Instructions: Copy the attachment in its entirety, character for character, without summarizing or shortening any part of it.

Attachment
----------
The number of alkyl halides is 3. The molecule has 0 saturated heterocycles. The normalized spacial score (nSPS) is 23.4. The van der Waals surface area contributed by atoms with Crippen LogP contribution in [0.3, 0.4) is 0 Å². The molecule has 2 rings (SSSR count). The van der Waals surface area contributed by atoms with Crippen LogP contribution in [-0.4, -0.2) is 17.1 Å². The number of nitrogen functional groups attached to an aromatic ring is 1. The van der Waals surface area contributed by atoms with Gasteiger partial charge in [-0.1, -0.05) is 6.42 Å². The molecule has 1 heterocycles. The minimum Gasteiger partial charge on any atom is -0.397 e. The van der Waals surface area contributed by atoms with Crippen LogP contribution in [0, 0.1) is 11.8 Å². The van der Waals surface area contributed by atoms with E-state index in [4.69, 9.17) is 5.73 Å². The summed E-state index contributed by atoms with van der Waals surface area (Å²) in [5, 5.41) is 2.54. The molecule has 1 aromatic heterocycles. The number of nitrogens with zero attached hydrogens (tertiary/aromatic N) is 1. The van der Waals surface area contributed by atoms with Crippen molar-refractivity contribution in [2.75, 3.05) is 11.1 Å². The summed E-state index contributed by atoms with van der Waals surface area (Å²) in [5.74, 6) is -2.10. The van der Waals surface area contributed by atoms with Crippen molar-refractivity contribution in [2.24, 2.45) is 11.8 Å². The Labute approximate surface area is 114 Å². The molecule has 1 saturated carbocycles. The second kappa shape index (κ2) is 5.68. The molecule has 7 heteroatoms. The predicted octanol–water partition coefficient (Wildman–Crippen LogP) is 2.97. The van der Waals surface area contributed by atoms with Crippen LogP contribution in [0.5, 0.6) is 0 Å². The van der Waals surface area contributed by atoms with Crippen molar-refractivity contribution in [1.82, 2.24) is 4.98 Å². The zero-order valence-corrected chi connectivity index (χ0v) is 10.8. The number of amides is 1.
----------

The number of alkyl halides is 3. The molecule has 0 saturated heterocycles. The normalized spacial score (nSPS) is 23.4. The van der Waals surface area contributed by atoms with Crippen LogP contribution in [0.3, 0.4) is 0 Å². The molecule has 2 rings (SSSR count). The van der Waals surface area contributed by atoms with Crippen LogP contribution in [-0.4, -0.2) is 17.1 Å². The number of nitrogen functional groups attached to an aromatic ring is 1. The van der Waals surface area contributed by atoms with Gasteiger partial charge in [-0.1, -0.05) is 6.42 Å². The molecule has 1 heterocycles. The minimum Gasteiger partial charge on any atom is -0.397 e. The van der Waals surface area contributed by atoms with Crippen LogP contribution in [0, 0.1) is 11.8 Å². The van der Waals surface area contributed by atoms with E-state index in [4.69, 9.17) is 5.73 Å². The summed E-state index contributed by atoms with van der Waals surface area (Å²) in [5, 5.41) is 2.54. The molecule has 1 aromatic heterocycles. The number of nitrogens with zero attached hydrogens (tertiary/aromatic N) is 1. The van der Waals surface area contributed by atoms with Crippen molar-refractivity contribution in [2.75, 3.05) is 11.1 Å². The summed E-state index contributed by atoms with van der Waals surface area (Å²) in [5.74, 6) is -2.10. The van der Waals surface area contributed by atoms with Crippen molar-refractivity contribution in [2.24, 2.45) is 11.8 Å². The Labute approximate surface area is 114 Å². The molecule has 1 saturated carbocycles. The second kappa shape index (κ2) is 5.68. The molecule has 7 heteroatoms. The predicted octanol–water partition coefficient (Wildman–Crippen LogP) is 2.97. The van der Waals surface area contributed by atoms with Crippen LogP contribution in [0.5, 0.6) is 0 Å². The van der Waals surface area contributed by atoms with Crippen molar-refractivity contribution in [1.82, 2.24) is 4.98 Å². The zero-order valence-corrected chi connectivity index (χ0v) is 10.8. The number of amides is 1.